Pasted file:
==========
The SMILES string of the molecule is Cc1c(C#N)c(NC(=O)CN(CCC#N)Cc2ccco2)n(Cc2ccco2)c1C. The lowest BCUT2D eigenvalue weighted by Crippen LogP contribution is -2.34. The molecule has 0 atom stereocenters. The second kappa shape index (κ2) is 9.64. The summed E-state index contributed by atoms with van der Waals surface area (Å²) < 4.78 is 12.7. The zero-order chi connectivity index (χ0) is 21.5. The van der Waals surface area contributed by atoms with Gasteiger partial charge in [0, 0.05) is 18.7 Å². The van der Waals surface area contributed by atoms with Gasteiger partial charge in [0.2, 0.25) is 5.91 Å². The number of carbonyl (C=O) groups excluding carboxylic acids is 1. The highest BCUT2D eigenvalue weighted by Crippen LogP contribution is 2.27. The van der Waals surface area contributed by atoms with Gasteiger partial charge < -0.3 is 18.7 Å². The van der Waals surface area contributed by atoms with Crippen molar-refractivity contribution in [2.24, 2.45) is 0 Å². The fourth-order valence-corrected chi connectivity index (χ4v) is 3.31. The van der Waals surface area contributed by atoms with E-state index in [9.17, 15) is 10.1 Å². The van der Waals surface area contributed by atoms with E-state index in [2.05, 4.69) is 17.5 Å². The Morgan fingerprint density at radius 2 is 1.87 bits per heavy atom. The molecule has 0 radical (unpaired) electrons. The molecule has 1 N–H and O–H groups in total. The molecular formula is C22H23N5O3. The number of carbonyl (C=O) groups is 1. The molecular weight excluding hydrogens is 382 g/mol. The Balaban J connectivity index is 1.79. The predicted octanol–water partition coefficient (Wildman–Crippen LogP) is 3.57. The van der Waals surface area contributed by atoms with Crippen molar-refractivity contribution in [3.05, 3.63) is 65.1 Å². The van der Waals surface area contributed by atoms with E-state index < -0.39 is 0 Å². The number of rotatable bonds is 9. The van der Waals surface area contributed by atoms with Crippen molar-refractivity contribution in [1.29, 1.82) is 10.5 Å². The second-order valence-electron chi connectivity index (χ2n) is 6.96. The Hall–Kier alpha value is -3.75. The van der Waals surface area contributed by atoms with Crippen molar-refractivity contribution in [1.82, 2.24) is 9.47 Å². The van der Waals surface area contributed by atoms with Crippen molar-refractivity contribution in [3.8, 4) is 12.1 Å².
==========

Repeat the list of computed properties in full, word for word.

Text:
The SMILES string of the molecule is Cc1c(C#N)c(NC(=O)CN(CCC#N)Cc2ccco2)n(Cc2ccco2)c1C. The lowest BCUT2D eigenvalue weighted by Crippen LogP contribution is -2.34. The molecule has 0 atom stereocenters. The second kappa shape index (κ2) is 9.64. The summed E-state index contributed by atoms with van der Waals surface area (Å²) < 4.78 is 12.7. The zero-order chi connectivity index (χ0) is 21.5. The van der Waals surface area contributed by atoms with Gasteiger partial charge in [0, 0.05) is 18.7 Å². The van der Waals surface area contributed by atoms with Gasteiger partial charge in [0.2, 0.25) is 5.91 Å². The number of carbonyl (C=O) groups excluding carboxylic acids is 1. The highest BCUT2D eigenvalue weighted by Crippen LogP contribution is 2.27. The van der Waals surface area contributed by atoms with Gasteiger partial charge < -0.3 is 18.7 Å². The van der Waals surface area contributed by atoms with Crippen molar-refractivity contribution in [2.24, 2.45) is 0 Å². The fourth-order valence-corrected chi connectivity index (χ4v) is 3.31. The van der Waals surface area contributed by atoms with E-state index in [9.17, 15) is 10.1 Å². The van der Waals surface area contributed by atoms with E-state index in [2.05, 4.69) is 17.5 Å². The Morgan fingerprint density at radius 2 is 1.87 bits per heavy atom. The molecule has 0 radical (unpaired) electrons. The molecule has 1 N–H and O–H groups in total. The molecular formula is C22H23N5O3. The number of carbonyl (C=O) groups is 1. The molecular weight excluding hydrogens is 382 g/mol. The Balaban J connectivity index is 1.79. The predicted octanol–water partition coefficient (Wildman–Crippen LogP) is 3.57. The van der Waals surface area contributed by atoms with Crippen molar-refractivity contribution in [3.05, 3.63) is 65.1 Å². The van der Waals surface area contributed by atoms with E-state index < -0.39 is 0 Å². The number of rotatable bonds is 9. The van der Waals surface area contributed by atoms with Crippen molar-refractivity contribution in [1.29, 1.82) is 10.5 Å². The second-order valence-electron chi connectivity index (χ2n) is 6.96. The Hall–Kier alpha value is -3.75. The van der Waals surface area contributed by atoms with Crippen molar-refractivity contribution in [1.82, 2.24) is 9.47 Å². The van der Waals surface area contributed by atoms with Crippen molar-refractivity contribution in [3.8, 4) is 12.1 Å².